Ruffling feathers

June 16, 2017
 by Paul McGowan

Sipping my morning cup of java I stared aimlessly out the kitchen window. My reverie was suddenly interrupted by the loudest cacophony of angry, chattering, magpies I have ever heard—an easy dozen of the white trimmed black birds all with feathers ruffled. Below them, next to my neighbor’s fence, was a small bobcat who clearly was unhappy for all the attention, and they chased the poor critter off the property. Man! That was an exciting morning.

I think yesterday’s post probably ruffled just as many feathers as that bobcat. I had suggested that up until recently our cherished remote controls corrupted sound quality, a claim I stand by with some explanation.

Remote control wands are harmless devices. Neither their infrared or RF signals are bothersome to sound. It is what those wands control that causes me to make such claims. Before all the remote control fuss, preamps were simple collections of switches and pots. For example, a good friend of mine, Jim McCullough still builds high-end handcrafted non-remote control products under the Cello brand. Here’s a picture of its insides.

A beautifully built piece of kit. You can see the care and attention paid to the switches, wires, and pots. Are these the perfect solution for sound quality? No. Nothing is perfect and everything comes with its baggage, though I’ll refrain from delving deep into particulars after receiving this note from the designer.

“No snarky comments tomorrow about how metal to metal contacts in the input selector and palladium wipers in the volume control matter less than not having to drag yourself across the room to change the volume.”

If we hop on our way back machine to the earliest days of replacing the manual volume control with a remote, the very first schemes were simple motors replacing your hand. Klunky, but effective, these earlier motorized pots struggled with fine volume adjustments but worked. The degrading compromises I spoke of had yet to enter the scene.

The plot thickens when motorized pots were replaced by electronic volume controls. Depending on design types sound quality took a big hit with their introduction. The myriad of schemes were all over the map: relays and resistors, CMOS and resistors, op amps, and so on.

The advent of electronic volume controls is where the problems for sonics really kicked in. We’ll delve a bit deeper tomorrow.

See! No snarky comments about wipers.

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25 comments on “Ruffling feathers”

  1. I really wonder how an effective quality control could be made seeing all these manually applied soldering points, Paul. On one side permanently improvements by better and more expensive components with extremely low tolerances on the other side a human being with hourly changing performance trying to get the critical contacts work. Funny.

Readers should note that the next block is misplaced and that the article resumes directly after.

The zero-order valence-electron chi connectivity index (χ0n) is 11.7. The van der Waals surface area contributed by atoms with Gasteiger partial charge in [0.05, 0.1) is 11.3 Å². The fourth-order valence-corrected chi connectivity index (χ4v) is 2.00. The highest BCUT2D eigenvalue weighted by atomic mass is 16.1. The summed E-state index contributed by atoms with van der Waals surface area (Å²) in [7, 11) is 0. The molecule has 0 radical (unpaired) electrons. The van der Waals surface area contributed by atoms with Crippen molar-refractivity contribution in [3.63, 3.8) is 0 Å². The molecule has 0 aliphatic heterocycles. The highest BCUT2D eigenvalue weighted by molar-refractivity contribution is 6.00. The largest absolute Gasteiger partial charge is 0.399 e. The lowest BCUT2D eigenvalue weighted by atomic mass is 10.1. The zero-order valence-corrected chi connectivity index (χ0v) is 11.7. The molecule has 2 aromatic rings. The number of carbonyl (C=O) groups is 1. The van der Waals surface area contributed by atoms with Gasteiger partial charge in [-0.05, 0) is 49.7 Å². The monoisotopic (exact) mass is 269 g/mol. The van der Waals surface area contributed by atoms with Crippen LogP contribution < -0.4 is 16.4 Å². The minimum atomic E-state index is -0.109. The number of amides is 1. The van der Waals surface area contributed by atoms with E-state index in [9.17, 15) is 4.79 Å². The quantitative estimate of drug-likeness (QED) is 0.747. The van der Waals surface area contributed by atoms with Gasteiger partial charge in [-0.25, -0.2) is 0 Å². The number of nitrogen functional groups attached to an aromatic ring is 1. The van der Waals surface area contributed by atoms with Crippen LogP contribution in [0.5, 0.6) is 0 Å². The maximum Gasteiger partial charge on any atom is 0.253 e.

1. Yeah, I think part of the appeal and selling point of this product is the handwork and attention to detail. They build them one at a time and only a few are sold each month. Rather expensive, too.

      1. It’s analogous to what Singer does with vintage air-cooled Porsches. There always seems to be a market, although limited, for beautiful hand-crafted products.

    2. In another two weeks we will have completed 16 years of building Cello products without a single service issue. We don’t make a lot, but every one works.

  2. Here at Chaos Cottage we find the garden magpies a very reliable way of telling us when the cat is out in the garden. Electronic volume controls came after my time, and I have never really considered them before. The first reaction was that it should be possible to do something with an FET and a bit of ingenuity. The second was that this might not work too well for high-end systems. The third was that the sensible thing was to wait for tomorrow’s post and, hopefully, enlightenment.

  3. Good story Paul, crows are obnoxious noisemakers and scavengers. That early morning caw will drive any sensitive human crazy.

    Interesting that a group of crows is called a murder, when one crow dies, the murder will surround the deceased to find out what killed their member. A murder of crows will band together and chase the predator. Was the Bobcat encroaching on their roadkill perhaps?

    Unfortunately they’ve inhabited the planet 10 times longer than our ancestors.

    1. Fascinating and I did not know that. There are crows here but they are outnumbered by the magpies and kept away. I notice the magpies gather together to oust any crows that venture near. Roadkill is handled by a band of enormous turkey vultures that roost within view of our deck. The particular tree where they live is the only place in this area of Colorado they stay during summer months, migrating south to Costa Rica in the winter.

      I am not sure what the bobcat was up to, but I was surprised by his fear of them. He could clearly kick their scrawny little butts but he didn’t think so and skulked off.

    2. I have tried the vast majority and I have the latest made in Poland from Khozmo
      It uses matched pairs of Takman 1% resistors Shunt type attenuator only using 2 resistors on the output which are .5% or less Vishay naked type. My friend built a very good isolation transformer and 6v power supply from one of the Lundahl transformers ,and chokes supply